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Missouri Gives Educators Two Years To Make Common Core Decision

May 19, 2014

Legislation awaiting Missouri Gov. Jay Nixon's signature gives state educators two years to reaffirm their support for the Common Core or dump the education standards in favor of state-specific alternatives.

Lawmakers agreed to the compromise last week after debating the contentious nationally-crafted student expectations for most of the session.

If the bill becomes law, educator work groups will spend the next two years writing new learning goals for math and English language arts.

As Missouri education officials continue to gather public comment on what the state should do to help unaccredited school districts, one sentiment became clear Wednesday night:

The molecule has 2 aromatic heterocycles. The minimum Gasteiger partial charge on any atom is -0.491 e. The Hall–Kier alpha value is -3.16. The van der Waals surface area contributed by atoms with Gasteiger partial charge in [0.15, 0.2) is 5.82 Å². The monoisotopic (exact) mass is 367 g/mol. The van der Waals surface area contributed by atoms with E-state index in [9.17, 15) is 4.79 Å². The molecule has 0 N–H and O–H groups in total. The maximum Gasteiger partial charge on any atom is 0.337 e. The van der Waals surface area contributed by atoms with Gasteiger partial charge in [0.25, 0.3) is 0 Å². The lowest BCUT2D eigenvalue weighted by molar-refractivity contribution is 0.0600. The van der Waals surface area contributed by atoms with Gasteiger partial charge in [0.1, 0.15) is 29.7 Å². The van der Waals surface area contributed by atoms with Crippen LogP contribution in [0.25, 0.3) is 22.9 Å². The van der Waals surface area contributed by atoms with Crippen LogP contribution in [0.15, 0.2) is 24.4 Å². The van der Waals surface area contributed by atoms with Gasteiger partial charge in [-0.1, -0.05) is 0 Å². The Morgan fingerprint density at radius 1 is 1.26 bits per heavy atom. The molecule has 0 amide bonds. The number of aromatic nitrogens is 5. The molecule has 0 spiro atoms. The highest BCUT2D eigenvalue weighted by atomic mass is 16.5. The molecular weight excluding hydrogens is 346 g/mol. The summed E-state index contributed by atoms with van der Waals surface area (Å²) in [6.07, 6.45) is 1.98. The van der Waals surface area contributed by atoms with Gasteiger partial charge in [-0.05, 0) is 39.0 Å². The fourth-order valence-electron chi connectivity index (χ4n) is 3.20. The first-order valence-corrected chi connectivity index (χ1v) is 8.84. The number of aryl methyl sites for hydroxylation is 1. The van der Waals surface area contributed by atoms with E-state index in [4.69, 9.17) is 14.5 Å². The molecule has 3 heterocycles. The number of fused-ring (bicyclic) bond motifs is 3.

The public needs to have a strong voice in whatever plans are adopted.

As planning begins for school transfers in the St. Louis area in the academic year that starts in August, and Missouri lawmakers return to Jefferson City for the new legislative session, one issue will loom large for both groups:

What changes, if any, will come to the transfer law that has dominated so many headlines, discussions and school board meetings in recent months?

Hakan Dahlstrom / Flickr

A Missouri House subcommittee is considering whether to approve more money for student assessment tests under the new Common Core State Standards.

The standards are designed to put in place common nationwide achievement goals in math and language arts.  Department of Elementary and Secondary Education Commissioner Chris Nicastro told committee members Tuesday that implementing the Common Core in Missouri has not cost the state any additional money, but that measuring student performance under the new standards will.